Take a look at your work duties. Create a feasible schedule that helps you reach your goals. Make sure to prioritize the more urgent items on your to-do list. Then, incorporate break time (lunch break, water break, etc.) to give your brain the rest to lead to more productive work. Then, input your schedule (work hours versus off time) on your Outlook calendar and share it with your colleagues. This proactive communication will keep you from straying from your plan.
#3 Communicate With Your Team
When speaking of communication, there’s no such thing as too much of it, especially when it comes to remote work. You’re already removed from the typical work environment — one in which you would be able to lean over your desk and ask a colleague a question or add your opinion to an ongoing discussion. Now, you find yourself on the periphery of the business’ goings-on, which is to be expected if you’re not physically near your team. To fix this issue, frequently communicate with your colleagues. Use video conferencing or pick up the phone and call, but resist the urge to email and text your way through the workday. So much is lost in written interaction. Keep that vital connection with colleagues alive, even if it takes more work on your part.
#4 Rehash Your Marketing Strategy
Because of all the unexpected twists and turns, your 2020 marketing strategy has probably needed a few tweaks (if not a complete overhaul). Instead of just charging forward, spend some time conferencing with your team about what needs to change to be more effective. How have your roles or duties changed? What are the next steps for implementing the strategy? What aspects of the strategy need to be changed to meet new challenges? These questions must be discussed and firmly decided upon before a marketing team can move forward effectively.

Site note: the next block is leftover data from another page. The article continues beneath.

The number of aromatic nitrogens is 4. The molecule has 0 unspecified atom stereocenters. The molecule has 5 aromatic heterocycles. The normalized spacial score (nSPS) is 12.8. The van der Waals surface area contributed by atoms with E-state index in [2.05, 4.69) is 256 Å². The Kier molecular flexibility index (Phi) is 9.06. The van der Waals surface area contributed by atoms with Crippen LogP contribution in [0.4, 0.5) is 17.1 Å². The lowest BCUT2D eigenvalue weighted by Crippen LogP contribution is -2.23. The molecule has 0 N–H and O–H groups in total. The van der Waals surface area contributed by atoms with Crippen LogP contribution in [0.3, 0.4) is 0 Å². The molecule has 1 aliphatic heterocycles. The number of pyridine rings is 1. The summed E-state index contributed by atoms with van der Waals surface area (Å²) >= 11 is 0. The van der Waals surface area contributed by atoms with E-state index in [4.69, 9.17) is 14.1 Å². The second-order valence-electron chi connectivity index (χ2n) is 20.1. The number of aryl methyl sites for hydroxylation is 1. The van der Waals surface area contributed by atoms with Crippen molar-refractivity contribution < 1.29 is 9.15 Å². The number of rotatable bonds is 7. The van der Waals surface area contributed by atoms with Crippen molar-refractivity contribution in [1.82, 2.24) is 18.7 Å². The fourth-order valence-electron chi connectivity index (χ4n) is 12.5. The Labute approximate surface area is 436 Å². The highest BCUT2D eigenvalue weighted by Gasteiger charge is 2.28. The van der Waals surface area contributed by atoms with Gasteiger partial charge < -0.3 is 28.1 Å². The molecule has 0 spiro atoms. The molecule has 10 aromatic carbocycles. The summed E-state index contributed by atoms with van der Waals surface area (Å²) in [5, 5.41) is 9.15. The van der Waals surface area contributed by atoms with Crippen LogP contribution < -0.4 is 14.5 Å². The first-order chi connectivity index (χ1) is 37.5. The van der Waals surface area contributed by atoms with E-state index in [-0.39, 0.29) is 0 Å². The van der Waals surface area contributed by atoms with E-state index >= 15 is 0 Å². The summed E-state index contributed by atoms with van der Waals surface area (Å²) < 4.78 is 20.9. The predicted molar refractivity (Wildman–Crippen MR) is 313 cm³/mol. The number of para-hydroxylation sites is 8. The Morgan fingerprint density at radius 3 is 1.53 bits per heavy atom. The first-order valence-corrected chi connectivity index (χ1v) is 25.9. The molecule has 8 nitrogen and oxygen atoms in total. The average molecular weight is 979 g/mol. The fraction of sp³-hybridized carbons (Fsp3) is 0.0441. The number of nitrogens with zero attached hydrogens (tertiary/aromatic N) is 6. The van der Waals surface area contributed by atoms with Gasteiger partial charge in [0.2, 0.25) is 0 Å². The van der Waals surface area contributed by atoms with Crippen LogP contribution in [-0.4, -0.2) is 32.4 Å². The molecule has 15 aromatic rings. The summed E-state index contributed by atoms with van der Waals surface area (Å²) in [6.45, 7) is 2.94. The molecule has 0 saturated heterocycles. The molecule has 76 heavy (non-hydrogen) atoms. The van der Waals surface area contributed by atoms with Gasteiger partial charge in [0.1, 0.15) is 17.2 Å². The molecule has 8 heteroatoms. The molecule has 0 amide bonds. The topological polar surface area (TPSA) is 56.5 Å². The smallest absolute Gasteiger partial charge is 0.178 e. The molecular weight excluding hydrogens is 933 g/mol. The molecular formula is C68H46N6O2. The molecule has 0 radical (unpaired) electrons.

#5 Schedule a Daily Check-In Meeting
If you’re leading a marketing team, consider scheduling daily check-in meetings to start the day. In these meetings, you and your team can get on the same page by confirming the day’s goals, priorities, and obstacles and troubleshooting any issues that have arisen over the past couple of days. Not only will you stay connected with daily meetings, but your team will also remain on-task, leading to better efficiency and productivity.
#6 Don’t Neglect the Small Talk
Even though you’re not in the same physical location as your team members, keeping the fun alive is still essential. The interactions that would occur at work — the jokes, the banter, and socialization — can even happen when you’re working remotely, albeit in different ways. For the sake of levity, schedule a short meeting where everyone can talk, vent, joke about their day. Host a happy hour on Zoom on Friday night after the workweek is over. Start a contest, like the best work meme or GIF or this week’s funniest distraction.
It’s hard to be positive when the news spouts fearful pandemic predictions, and you’re all alone in your home office. That’s why it’s so important to celebrate you and your team’s wins, no matter if they’re big or small. When you’ve reached a goal or milestone, celebrate! This focus on positivity is essential no matter where you work, but especially when we feel alone.
The Bottom Line
It may be a hard adjustment, but it’s all about the right perspective. If we can approach remote marketing with positivity and take advantage of the tools that will keep us connected, we can still reach our goals.
There’s no doubt that COVID-19 has changed the way we live, work, and play. For those of us in the marketing field, we’ve seen countless challenges to our pre-pandemic methods for reaching our audience. So many that it’s hard to know where to start. But with a little bit of insight into five ways that COVID-19 has reshaped consumer behavior, we can figure out fresh, exciting ways to reach our customers during this “new normal.”
Read on to learn more about the impact that COVID-19 had and will have on your potential customers.
#1 Buying Local
As communities watched small mom-and-pop businesses struggle to stay above water during the initial pandemic, many banded together to support them through “buy local” efforts. You may have seen your Facebook or Instagram feeds filled with this message as these local small businesses fought unexpected shutdowns in March and April. And as the pandemic continued to gain strength, so did the “buy local” movement. Consumers were living in unprecedented times, and they wanted to support the local economy and do business with brands they can trust.
So what does this mean for your business? It’s time to increase brand awareness among your community, no matter how prominent your business has become. Customize your product or service to meet the needs of those closest to you and engage in your city in ways relevant to your industry and the difficult times we’re facing.